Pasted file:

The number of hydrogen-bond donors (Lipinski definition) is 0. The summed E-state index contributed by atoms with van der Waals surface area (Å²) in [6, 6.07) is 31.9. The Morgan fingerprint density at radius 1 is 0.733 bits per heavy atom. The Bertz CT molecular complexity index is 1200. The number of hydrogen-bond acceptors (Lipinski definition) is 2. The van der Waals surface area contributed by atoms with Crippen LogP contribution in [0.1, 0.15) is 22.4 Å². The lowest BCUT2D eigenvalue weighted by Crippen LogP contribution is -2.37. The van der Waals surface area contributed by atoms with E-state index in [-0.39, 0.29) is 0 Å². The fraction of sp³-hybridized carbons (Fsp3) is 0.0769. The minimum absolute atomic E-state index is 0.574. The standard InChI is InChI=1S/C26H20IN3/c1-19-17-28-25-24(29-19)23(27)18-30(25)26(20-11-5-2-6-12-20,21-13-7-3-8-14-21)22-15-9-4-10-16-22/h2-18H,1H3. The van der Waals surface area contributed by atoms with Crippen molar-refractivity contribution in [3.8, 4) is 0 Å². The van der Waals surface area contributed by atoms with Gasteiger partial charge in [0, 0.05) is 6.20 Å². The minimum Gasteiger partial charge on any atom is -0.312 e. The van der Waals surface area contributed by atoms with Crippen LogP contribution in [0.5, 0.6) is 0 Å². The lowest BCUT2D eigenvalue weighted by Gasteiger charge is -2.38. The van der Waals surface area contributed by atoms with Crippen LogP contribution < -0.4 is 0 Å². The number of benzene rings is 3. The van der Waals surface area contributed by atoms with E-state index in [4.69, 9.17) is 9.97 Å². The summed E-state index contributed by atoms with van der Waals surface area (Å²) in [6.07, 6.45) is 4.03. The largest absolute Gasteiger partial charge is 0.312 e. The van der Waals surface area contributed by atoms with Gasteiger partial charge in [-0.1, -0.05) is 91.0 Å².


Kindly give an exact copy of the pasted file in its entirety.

The number of hydrogen-bond donors (Lipinski definition) is 0. The summed E-state index contributed by atoms with van der Waals surface area (Å²) in [6, 6.07) is 31.9. The Morgan fingerprint density at radius 1 is 0.733 bits per heavy atom. The Bertz CT molecular complexity index is 1200. The number of hydrogen-bond acceptors (Lipinski definition) is 2. The van der Waals surface area contributed by atoms with Crippen LogP contribution in [0.1, 0.15) is 22.4 Å². The lowest BCUT2D eigenvalue weighted by Crippen LogP contribution is -2.37. The van der Waals surface area contributed by atoms with E-state index in [-0.39, 0.29) is 0 Å². The fraction of sp³-hybridized carbons (Fsp3) is 0.0769. The minimum absolute atomic E-state index is 0.574. The standard InChI is InChI=1S/C26H20IN3/c1-19-17-28-25-24(29-19)23(27)18-30(25)26(20-11-5-2-6-12-20,21-13-7-3-8-14-21)22-15-9-4-10-16-22/h2-18H,1H3. The van der Waals surface area contributed by atoms with Crippen molar-refractivity contribution in [3.8, 4) is 0 Å². The van der Waals surface area contributed by atoms with Gasteiger partial charge in [0, 0.05) is 6.20 Å². The minimum Gasteiger partial charge on any atom is -0.312 e. The van der Waals surface area contributed by atoms with Crippen LogP contribution in [0.5, 0.6) is 0 Å². The lowest BCUT2D eigenvalue weighted by Gasteiger charge is -2.38. The van der Waals surface area contributed by atoms with Crippen LogP contribution < -0.4 is 0 Å². The number of benzene rings is 3. The van der Waals surface area contributed by atoms with E-state index in [4.69, 9.17) is 9.97 Å². The summed E-state index contributed by atoms with van der Waals surface area (Å²) in [6.07, 6.45) is 4.03. The largest absolute Gasteiger partial charge is 0.312 e. The van der Waals surface area contributed by atoms with Gasteiger partial charge in [-0.1, -0.05) is 91.0 Å².